Intel to introduce chip to lower DTV display costs

Intel will introduce new breakthroughs in a technology called liquid crystal on silicon.
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Intel Corporation, the semiconductor manufacturer, is joining a rush of computer manufacturers to enter the newly emerging digital television market. Intel will introduce a new technology in January that will lead to more compact and lower cost rear projection video displays.

The Intel technology could allow TV set manufacturers to make big screen rear projection sets that match or exceed the quality of flat-panel TVs at a much lower prices than current models.

Intel refused to discuss its new DTV technology, but major news organizations including the New York Times and Associated Press, reported that the DTV product initiative will be revealed at the upcoming Consumer Electronics Show in Las Vegas, Nevada.

Intel will introduce new breakthroughs in a technology called liquid crystal on silicon, or LCoS. The LCoS chip uses arrays of tiny electronic shutters that can alter the amount of reflected light to create an image.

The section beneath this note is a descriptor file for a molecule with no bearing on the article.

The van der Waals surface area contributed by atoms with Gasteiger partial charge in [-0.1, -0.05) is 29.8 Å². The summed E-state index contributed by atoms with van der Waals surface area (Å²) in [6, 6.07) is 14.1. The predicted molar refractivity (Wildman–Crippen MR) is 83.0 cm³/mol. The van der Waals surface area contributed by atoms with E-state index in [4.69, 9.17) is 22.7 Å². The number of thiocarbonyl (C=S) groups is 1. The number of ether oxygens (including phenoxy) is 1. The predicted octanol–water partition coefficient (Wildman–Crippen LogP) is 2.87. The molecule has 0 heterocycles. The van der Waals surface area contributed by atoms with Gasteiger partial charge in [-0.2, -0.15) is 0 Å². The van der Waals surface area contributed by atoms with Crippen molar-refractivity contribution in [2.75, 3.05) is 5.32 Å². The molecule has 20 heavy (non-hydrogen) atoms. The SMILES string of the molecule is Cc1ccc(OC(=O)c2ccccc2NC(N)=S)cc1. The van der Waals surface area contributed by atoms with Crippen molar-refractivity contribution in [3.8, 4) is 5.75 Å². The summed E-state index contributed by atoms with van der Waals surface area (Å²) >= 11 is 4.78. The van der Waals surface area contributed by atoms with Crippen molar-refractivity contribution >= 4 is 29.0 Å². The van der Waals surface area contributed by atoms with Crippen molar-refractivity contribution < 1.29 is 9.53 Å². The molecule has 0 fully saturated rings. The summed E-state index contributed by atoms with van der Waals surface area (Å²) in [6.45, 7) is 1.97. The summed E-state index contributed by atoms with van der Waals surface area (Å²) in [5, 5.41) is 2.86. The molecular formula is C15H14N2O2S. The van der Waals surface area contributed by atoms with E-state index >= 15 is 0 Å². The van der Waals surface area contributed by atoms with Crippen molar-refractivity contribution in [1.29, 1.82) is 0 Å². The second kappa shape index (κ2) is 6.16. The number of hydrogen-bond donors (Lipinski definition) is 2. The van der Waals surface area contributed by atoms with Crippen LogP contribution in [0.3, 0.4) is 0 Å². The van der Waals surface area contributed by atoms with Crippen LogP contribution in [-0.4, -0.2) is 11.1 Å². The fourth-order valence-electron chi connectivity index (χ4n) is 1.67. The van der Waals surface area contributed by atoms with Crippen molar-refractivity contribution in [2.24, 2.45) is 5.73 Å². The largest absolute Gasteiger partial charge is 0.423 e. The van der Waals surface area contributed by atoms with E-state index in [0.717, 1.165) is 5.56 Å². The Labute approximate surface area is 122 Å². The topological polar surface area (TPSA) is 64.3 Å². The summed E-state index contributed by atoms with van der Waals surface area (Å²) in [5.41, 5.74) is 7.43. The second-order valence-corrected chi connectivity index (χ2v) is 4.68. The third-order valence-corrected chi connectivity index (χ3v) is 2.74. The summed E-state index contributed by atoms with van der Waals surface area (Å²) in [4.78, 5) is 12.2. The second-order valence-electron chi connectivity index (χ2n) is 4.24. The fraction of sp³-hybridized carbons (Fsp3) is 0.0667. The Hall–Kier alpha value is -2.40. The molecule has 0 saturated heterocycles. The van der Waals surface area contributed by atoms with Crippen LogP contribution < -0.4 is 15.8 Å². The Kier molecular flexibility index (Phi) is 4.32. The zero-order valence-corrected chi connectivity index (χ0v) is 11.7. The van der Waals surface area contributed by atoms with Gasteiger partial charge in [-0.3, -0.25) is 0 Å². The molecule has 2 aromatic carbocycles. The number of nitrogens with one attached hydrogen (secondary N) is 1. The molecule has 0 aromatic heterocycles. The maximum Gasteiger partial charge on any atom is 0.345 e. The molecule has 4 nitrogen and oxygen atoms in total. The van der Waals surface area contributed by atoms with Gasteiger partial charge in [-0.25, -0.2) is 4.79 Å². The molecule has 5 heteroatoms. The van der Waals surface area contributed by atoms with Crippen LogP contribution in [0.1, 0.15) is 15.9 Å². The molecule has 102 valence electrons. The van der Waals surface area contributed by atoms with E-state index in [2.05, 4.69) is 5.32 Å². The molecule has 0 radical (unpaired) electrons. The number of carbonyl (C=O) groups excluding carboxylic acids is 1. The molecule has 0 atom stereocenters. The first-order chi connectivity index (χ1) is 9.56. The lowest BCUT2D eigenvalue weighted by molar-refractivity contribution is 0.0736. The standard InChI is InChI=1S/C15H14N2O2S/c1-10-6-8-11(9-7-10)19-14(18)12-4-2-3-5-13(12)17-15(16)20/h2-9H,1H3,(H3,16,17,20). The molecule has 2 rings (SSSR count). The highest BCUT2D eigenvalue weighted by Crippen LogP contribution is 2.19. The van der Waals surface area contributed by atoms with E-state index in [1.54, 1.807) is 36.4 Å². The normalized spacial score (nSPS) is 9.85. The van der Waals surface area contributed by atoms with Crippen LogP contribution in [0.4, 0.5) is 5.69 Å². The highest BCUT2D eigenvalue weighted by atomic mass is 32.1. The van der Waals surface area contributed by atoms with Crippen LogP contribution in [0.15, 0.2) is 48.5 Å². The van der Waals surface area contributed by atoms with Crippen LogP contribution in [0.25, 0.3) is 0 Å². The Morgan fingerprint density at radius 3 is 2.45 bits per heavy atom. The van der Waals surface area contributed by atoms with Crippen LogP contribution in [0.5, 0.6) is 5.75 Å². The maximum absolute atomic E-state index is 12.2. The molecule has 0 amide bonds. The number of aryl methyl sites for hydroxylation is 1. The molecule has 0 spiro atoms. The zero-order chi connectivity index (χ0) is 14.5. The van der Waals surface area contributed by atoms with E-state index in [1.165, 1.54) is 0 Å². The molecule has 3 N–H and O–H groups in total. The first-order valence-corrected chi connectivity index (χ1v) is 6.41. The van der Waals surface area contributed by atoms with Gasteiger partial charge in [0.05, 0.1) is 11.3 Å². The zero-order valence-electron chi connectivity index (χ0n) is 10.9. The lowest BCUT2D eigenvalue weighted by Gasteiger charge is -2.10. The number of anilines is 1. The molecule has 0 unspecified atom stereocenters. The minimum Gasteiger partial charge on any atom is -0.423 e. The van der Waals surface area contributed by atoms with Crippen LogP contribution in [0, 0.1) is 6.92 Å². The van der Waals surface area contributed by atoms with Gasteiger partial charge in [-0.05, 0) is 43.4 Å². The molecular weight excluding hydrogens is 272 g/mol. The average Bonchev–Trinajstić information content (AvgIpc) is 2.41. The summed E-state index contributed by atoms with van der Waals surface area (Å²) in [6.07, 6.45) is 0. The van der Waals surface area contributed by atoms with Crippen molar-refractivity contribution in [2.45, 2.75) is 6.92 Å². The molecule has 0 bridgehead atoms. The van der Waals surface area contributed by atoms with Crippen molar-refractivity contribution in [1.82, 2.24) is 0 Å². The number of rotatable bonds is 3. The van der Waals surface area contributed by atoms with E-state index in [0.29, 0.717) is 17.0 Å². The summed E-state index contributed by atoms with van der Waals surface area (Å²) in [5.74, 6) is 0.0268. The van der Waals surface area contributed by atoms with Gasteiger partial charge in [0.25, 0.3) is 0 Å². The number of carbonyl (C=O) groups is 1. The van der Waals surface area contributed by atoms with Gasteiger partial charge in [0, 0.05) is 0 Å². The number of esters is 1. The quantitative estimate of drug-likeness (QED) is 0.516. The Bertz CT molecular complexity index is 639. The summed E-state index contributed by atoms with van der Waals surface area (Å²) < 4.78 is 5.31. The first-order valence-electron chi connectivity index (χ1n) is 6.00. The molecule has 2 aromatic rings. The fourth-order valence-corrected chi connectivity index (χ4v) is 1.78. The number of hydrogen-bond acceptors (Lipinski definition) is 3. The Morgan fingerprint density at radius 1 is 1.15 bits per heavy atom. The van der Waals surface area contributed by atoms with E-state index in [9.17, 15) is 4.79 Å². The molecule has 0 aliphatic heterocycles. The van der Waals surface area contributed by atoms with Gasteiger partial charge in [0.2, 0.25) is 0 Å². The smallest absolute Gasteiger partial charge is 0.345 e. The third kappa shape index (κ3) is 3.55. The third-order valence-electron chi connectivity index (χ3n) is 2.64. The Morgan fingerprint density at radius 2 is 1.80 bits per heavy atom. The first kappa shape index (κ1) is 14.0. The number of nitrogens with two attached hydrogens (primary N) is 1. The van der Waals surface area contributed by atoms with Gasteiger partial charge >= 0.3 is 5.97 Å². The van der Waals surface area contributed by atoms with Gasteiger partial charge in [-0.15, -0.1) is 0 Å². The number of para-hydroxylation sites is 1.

The approach contrasts with a well known competing technology from Texas Instruments, called digital light processors, or DLP. The TI approach involves a chip that has hundreds of thousands of microscopic mirrors that can tilt to reflect light.

By using tiny crystals rather mirrors, industry analysts said Intel’s technology could result in television displays that are cheaper to make, easier to improve upon, and thus more likely to deliver better picture quality at lower prices.

MEven very thin plasma TVs, which are gaining in popularity, will feel the competitive pinch from LCoS TVs, Richard Doherty, a consumer electronics industry analyst and director of research at Envisioneering Group, told the New York Times. He predicted that LCoS technology could lead to lightweight 50-inch screens for as low as $2,000 by the end of 2004 and half that price a year later.

Although Intel is not expected to enter the market for digital televisions for at least a year, Philips Electronics, the Dutch manufacturer, and several American start-up companies have already begun offering liquid crystal on silicon, or LCoS, components and televisions.

At the Consumer Electronics show, there are expected to be LCoS rear-projection sets that are only 10 inches deep and far lighter than plasma and LCD systems.

In December, the Consumer Electronics Association (CEA) said it expected revenue from digital television sets for the previous 12 months to surpass revenue from analog sets for the first time.

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